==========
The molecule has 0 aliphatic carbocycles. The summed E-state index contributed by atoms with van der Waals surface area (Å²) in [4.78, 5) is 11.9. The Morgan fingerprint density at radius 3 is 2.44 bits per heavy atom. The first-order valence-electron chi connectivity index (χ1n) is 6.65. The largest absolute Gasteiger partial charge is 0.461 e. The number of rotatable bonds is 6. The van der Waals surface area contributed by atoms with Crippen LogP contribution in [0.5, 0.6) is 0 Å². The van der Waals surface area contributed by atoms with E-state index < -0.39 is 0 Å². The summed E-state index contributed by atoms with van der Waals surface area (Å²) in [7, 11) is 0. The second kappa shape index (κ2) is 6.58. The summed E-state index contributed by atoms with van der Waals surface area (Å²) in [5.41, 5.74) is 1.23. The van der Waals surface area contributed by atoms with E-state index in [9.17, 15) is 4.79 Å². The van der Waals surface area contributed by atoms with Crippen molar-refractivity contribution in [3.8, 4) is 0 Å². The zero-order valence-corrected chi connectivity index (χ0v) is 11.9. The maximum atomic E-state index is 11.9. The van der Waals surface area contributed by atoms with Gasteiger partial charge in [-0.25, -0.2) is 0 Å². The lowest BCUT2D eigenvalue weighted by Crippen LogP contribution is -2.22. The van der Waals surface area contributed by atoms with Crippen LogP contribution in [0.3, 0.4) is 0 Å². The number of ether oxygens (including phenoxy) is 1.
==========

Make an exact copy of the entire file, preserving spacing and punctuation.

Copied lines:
The molecule has 0 aliphatic carbocycles. The summed E-state index contributed by atoms with van der Waals surface area (Å²) in [4.78, 5) is 11.9. The Morgan fingerprint density at radius 3 is 2.44 bits per heavy atom. The first-order valence-electron chi connectivity index (χ1n) is 6.65. The largest absolute Gasteiger partial charge is 0.461 e. The number of rotatable bonds is 6. The van der Waals surface area contributed by atoms with Crippen LogP contribution in [0.5, 0.6) is 0 Å². The van der Waals surface area contributed by atoms with E-state index < -0.39 is 0 Å². The summed E-state index contributed by atoms with van der Waals surface area (Å²) in [7, 11) is 0. The second kappa shape index (κ2) is 6.58. The summed E-state index contributed by atoms with van der Waals surface area (Å²) in [5.41, 5.74) is 1.23. The van der Waals surface area contributed by atoms with E-state index in [9.17, 15) is 4.79 Å². The van der Waals surface area contributed by atoms with Crippen molar-refractivity contribution in [3.8, 4) is 0 Å². The zero-order valence-corrected chi connectivity index (χ0v) is 11.9. The maximum atomic E-state index is 11.9. The van der Waals surface area contributed by atoms with Gasteiger partial charge in [-0.25, -0.2) is 0 Å². The lowest BCUT2D eigenvalue weighted by Crippen LogP contribution is -2.22. The van der Waals surface area contributed by atoms with Crippen LogP contribution in [0.3, 0.4) is 0 Å². The number of ether oxygens (including phenoxy) is 1.